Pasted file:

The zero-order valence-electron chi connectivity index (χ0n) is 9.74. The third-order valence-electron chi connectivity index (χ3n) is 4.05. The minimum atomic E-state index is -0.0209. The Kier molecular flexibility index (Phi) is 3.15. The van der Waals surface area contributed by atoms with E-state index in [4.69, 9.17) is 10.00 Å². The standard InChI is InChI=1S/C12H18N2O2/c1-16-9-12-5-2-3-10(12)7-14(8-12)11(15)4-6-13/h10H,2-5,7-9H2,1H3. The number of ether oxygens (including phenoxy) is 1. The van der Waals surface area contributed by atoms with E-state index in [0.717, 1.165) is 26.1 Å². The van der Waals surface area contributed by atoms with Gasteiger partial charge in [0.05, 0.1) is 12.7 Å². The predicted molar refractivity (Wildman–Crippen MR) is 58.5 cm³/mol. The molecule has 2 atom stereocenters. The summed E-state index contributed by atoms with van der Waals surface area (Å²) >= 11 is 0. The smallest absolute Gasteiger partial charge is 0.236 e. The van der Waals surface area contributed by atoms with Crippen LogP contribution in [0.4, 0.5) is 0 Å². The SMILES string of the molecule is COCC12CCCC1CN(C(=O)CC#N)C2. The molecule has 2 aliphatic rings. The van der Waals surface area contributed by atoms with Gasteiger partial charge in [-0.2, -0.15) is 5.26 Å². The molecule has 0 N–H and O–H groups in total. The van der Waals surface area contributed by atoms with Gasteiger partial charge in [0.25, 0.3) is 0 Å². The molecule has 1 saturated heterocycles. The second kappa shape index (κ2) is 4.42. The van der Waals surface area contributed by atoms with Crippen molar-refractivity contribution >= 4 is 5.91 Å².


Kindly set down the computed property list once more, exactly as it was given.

The zero-order valence-electron chi connectivity index (χ0n) is 9.74. The third-order valence-electron chi connectivity index (χ3n) is 4.05. The minimum atomic E-state index is -0.0209. The Kier molecular flexibility index (Phi) is 3.15. The van der Waals surface area contributed by atoms with E-state index in [4.69, 9.17) is 10.00 Å². The standard InChI is InChI=1S/C12H18N2O2/c1-16-9-12-5-2-3-10(12)7-14(8-12)11(15)4-6-13/h10H,2-5,7-9H2,1H3. The number of ether oxygens (including phenoxy) is 1. The van der Waals surface area contributed by atoms with E-state index in [0.717, 1.165) is 26.1 Å². The van der Waals surface area contributed by atoms with Gasteiger partial charge in [0.05, 0.1) is 12.7 Å². The predicted molar refractivity (Wildman–Crippen MR) is 58.5 cm³/mol. The molecule has 2 atom stereocenters. The summed E-state index contributed by atoms with van der Waals surface area (Å²) >= 11 is 0. The smallest absolute Gasteiger partial charge is 0.236 e. The van der Waals surface area contributed by atoms with Crippen LogP contribution in [0.4, 0.5) is 0 Å². The SMILES string of the molecule is COCC12CCCC1CN(C(=O)CC#N)C2. The molecule has 2 aliphatic rings. The van der Waals surface area contributed by atoms with Gasteiger partial charge in [-0.2, -0.15) is 5.26 Å². The molecule has 0 N–H and O–H groups in total. The van der Waals surface area contributed by atoms with Gasteiger partial charge in [0.25, 0.3) is 0 Å². The molecule has 1 saturated heterocycles. The second kappa shape index (κ2) is 4.42. The van der Waals surface area contributed by atoms with Crippen molar-refractivity contribution >= 4 is 5.91 Å².